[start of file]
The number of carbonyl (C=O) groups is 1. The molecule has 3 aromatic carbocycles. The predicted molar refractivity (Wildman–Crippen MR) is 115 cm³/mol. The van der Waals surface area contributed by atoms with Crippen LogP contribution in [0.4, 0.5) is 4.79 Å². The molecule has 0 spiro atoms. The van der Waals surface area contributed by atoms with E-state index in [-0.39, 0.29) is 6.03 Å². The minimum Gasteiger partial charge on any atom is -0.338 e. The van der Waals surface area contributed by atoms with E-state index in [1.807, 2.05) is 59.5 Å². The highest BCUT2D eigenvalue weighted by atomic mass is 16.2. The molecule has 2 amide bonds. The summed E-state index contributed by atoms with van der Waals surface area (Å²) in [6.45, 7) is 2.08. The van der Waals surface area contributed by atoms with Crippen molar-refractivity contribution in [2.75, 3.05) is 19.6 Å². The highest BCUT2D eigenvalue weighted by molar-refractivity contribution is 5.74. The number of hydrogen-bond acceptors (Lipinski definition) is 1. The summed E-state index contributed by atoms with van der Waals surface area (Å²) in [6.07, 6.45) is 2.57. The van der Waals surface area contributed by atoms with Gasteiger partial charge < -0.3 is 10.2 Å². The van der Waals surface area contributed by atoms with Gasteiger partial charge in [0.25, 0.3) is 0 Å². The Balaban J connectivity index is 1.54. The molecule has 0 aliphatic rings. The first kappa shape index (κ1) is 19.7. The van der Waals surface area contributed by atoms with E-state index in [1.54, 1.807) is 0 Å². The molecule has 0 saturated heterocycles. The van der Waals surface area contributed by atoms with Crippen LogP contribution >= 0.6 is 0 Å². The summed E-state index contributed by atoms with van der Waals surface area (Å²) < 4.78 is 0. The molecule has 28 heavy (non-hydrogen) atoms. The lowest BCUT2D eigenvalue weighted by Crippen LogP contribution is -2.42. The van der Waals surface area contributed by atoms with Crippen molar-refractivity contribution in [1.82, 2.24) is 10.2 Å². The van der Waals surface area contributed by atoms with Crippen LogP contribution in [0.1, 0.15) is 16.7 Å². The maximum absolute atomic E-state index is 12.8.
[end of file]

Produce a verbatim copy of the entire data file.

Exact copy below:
The number of carbonyl (C=O) groups is 1. The molecule has 3 aromatic carbocycles. The predicted molar refractivity (Wildman–Crippen MR) is 115 cm³/mol. The van der Waals surface area contributed by atoms with Crippen LogP contribution in [0.4, 0.5) is 4.79 Å². The molecule has 0 spiro atoms. The van der Waals surface area contributed by atoms with E-state index in [-0.39, 0.29) is 6.03 Å². The minimum Gasteiger partial charge on any atom is -0.338 e. The van der Waals surface area contributed by atoms with E-state index in [1.807, 2.05) is 59.5 Å². The highest BCUT2D eigenvalue weighted by atomic mass is 16.2. The molecule has 2 amide bonds. The summed E-state index contributed by atoms with van der Waals surface area (Å²) in [6.45, 7) is 2.08. The van der Waals surface area contributed by atoms with Crippen molar-refractivity contribution in [2.75, 3.05) is 19.6 Å². The highest BCUT2D eigenvalue weighted by molar-refractivity contribution is 5.74. The number of hydrogen-bond acceptors (Lipinski definition) is 1. The summed E-state index contributed by atoms with van der Waals surface area (Å²) in [6.07, 6.45) is 2.57. The van der Waals surface area contributed by atoms with Gasteiger partial charge < -0.3 is 10.2 Å². The van der Waals surface area contributed by atoms with Gasteiger partial charge in [0.25, 0.3) is 0 Å². The Balaban J connectivity index is 1.54. The molecule has 0 aliphatic rings. The first kappa shape index (κ1) is 19.7. The van der Waals surface area contributed by atoms with E-state index in [1.54, 1.807) is 0 Å². The molecule has 0 saturated heterocycles. The van der Waals surface area contributed by atoms with Crippen LogP contribution >= 0.6 is 0 Å². The summed E-state index contributed by atoms with van der Waals surface area (Å²) < 4.78 is 0. The molecule has 28 heavy (non-hydrogen) atoms. The lowest BCUT2D eigenvalue weighted by Crippen LogP contribution is -2.42. The van der Waals surface area contributed by atoms with Crippen molar-refractivity contribution in [1.82, 2.24) is 10.2 Å². The van der Waals surface area contributed by atoms with Crippen LogP contribution in [0.1, 0.15) is 16.7 Å². The maximum absolute atomic E-state index is 12.8.